Professional military and national security officials in the United States probably realize the dangers of the situation far better than politicians and public opinion leaders. In Syria, deconfliction between U.S. and Russian military forces has worked rather successfully. The chief of the Russian General Staff has had regular contacts, including face-to-face meetings, with the chairman of the U.S. Joint Chiefs of Staff, the secretary of defense, and is about to meet with NATO’s supreme allied commander in Europe. At the beginning of the year, the heads of Russia’s principal intelligence agencies — the Federal Security Service, the Foreign Intelligence Service, and the Main Intelligence Directorate — made an unprecedented joint visit to the United States.

In the atmosphere of rampant hysteria and bluster, these channels of communication look much more solid than the famous back channel in Washington between Robert Kennedy and a Russian intelligence operative that served to relay messages between John F. Kennedy and Nikita Khrushchev. Yet, unlike in the original Cold War, which was mostly a war by proxy, the new confrontation is a more direct engagement. In the fields of information, economics and finance, politics, and the cyberdomain, the U.S.-Russian fight is already direct. In the military sphere, Russia and the United States are for the first time since World War II fighting in the same country, but now their goals and strategies are vastly different, if not opposed to each other. The military leaders on both sides can do much to avoid incidents, but making policy is above their pay grade.

What has just played out is the least bad scenario: a series of U.S. and allied strikes that are largely symbolic, targeting some Syrian military facilities but sparing the main command and control centers and avoiding any potential Russian targets — not just Russian bases or forces but the Russian personnel and civilians who are widely spread throughout the Syrian military and government infrastructure. Such an attack would send the Russian-Western relationship to a new low point and lead to even more recrimination, sanctions, and countersanctions, but it would not endanger peace.

The worst scenario, by contrast, would do precisely that. Many people may have missed the warning by Gen. Valery Gerasimov, the chief of the Russian General Staff, who, a few weeks before the alleged chemical attack in Douma, painted exactly the scenario of a staged chemical attack in the then-rebel-held enclave, which in his scenario would have served as a pretext for massive U.S. strikes against the Syrian leadership in Damascus. Should Russians be targeted in such an attack, Gerasimov said, the Russian military in the region would respond by intercepting the incoming missiles and firing at the platforms from which they were launched.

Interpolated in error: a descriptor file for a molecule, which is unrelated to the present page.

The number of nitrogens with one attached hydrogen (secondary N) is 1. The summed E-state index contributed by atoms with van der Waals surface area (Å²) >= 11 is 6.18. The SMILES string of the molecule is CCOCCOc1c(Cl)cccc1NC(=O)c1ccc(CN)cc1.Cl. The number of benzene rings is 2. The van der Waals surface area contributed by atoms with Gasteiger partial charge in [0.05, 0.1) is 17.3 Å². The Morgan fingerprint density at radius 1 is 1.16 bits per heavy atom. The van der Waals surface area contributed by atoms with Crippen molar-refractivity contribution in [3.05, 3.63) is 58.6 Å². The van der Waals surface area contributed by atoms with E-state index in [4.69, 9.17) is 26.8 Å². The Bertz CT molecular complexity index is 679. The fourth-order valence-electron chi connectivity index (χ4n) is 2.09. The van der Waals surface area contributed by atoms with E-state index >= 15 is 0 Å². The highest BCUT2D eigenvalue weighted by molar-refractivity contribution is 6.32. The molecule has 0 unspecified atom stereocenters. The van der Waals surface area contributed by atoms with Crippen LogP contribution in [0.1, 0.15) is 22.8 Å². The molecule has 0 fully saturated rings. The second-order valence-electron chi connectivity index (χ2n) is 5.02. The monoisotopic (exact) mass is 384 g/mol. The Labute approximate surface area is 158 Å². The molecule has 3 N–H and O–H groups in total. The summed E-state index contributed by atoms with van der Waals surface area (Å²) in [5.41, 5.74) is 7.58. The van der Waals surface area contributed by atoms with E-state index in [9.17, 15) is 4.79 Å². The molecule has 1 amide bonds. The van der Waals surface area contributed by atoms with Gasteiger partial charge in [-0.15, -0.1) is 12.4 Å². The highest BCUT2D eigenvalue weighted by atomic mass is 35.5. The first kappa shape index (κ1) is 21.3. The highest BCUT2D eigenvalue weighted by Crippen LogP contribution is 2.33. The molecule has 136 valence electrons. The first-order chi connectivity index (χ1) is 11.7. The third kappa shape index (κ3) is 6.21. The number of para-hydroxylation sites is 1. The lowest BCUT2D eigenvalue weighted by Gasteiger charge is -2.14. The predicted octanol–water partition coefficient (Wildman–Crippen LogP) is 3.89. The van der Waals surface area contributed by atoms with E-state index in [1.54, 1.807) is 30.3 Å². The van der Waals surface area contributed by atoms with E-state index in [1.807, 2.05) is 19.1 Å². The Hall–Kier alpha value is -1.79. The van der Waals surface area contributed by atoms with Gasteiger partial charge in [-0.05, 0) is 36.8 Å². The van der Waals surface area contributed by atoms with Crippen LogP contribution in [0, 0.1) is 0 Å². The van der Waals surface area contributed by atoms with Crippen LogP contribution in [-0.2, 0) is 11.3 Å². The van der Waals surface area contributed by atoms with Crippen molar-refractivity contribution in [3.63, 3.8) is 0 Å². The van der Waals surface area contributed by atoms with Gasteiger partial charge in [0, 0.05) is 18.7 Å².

Some commentators have since dismissed these warnings as bluff. They point to Russia’s clear inferiority in advanced conventional weapons in comparison with the United States. Should the Russians try to implement what Gerasimov has outlined, the argument goes, their entire military contingent in Syria would be wiped out in minutes, and Moscow would have to accept a humiliating defeat, which might as well be the end of its ill-conceived challenge to America’s dominant might. Perhaps. But there is a chance that the regional conflict may not stop there and instead escalate to a wholly different level.

Even if the current standoff in Syria does not lead to the worst-case scenario becoming a reality, the U.S.-Russian situation will remain not only dire but essentially hopeless for the indefinite future. America’s approach toward Russia will likely consist of a methodical mounting of pressure on it in multiple domains — in anticipation that, at some point, the pressure will become unbearable for Moscow. The Kremlin, for its part, is adamant that it will not surrender, knowing that the adversary will be merciless even after its victory.

The outcome, for now, is wide open. What’s clear is that periodic tests of will and resolve will continue to lead to international crises, whether in Syria, Ukraine, or elsewhere. Policymakers need to learn from their military subordinates: They should keep their heads cool and think of the consequences of their actions, both intended and unintended. Allowing the new U.S.-Russian global confrontation to run its course is much preferable to a sudden head-on crash.

Dmitri Trenin is director of the Carnegie Moscow Center.